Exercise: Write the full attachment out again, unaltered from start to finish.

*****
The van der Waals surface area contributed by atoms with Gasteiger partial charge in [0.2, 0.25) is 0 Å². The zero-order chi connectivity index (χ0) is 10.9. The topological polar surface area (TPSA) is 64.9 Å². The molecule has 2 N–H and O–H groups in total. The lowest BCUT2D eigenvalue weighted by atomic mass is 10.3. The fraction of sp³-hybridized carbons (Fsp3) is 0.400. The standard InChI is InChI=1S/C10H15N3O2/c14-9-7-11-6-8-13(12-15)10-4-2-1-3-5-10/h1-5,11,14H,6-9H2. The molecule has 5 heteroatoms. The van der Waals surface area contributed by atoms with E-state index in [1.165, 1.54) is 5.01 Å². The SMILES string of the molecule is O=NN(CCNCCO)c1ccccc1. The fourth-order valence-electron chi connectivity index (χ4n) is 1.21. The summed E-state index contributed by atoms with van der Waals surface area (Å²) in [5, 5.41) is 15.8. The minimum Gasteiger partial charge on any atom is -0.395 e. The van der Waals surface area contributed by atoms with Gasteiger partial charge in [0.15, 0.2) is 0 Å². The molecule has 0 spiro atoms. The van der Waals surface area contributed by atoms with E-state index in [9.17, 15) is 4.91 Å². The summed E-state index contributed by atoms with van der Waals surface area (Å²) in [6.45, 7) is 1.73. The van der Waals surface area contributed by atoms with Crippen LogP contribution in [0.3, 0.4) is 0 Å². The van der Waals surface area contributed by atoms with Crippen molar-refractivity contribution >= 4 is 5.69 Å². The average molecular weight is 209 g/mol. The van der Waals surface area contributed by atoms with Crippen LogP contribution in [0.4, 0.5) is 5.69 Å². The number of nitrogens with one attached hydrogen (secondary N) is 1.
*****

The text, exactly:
The van der Waals surface area contributed by atoms with Gasteiger partial charge in [0.2, 0.25) is 0 Å². The zero-order chi connectivity index (χ0) is 10.9. The topological polar surface area (TPSA) is 64.9 Å². The molecule has 2 N–H and O–H groups in total. The lowest BCUT2D eigenvalue weighted by atomic mass is 10.3. The fraction of sp³-hybridized carbons (Fsp3) is 0.400. The standard InChI is InChI=1S/C10H15N3O2/c14-9-7-11-6-8-13(12-15)10-4-2-1-3-5-10/h1-5,11,14H,6-9H2. The molecule has 5 heteroatoms. The van der Waals surface area contributed by atoms with E-state index in [1.165, 1.54) is 5.01 Å². The SMILES string of the molecule is O=NN(CCNCCO)c1ccccc1. The fourth-order valence-electron chi connectivity index (χ4n) is 1.21. The summed E-state index contributed by atoms with van der Waals surface area (Å²) in [5, 5.41) is 15.8. The minimum Gasteiger partial charge on any atom is -0.395 e. The van der Waals surface area contributed by atoms with Gasteiger partial charge in [0.15, 0.2) is 0 Å². The molecule has 0 spiro atoms. The van der Waals surface area contributed by atoms with E-state index in [9.17, 15) is 4.91 Å². The summed E-state index contributed by atoms with van der Waals surface area (Å²) in [6.45, 7) is 1.73. The van der Waals surface area contributed by atoms with Crippen LogP contribution in [0.3, 0.4) is 0 Å². The van der Waals surface area contributed by atoms with Crippen molar-refractivity contribution >= 4 is 5.69 Å². The average molecular weight is 209 g/mol. The van der Waals surface area contributed by atoms with Crippen LogP contribution in [0.4, 0.5) is 5.69 Å². The number of nitrogens with one attached hydrogen (secondary N) is 1.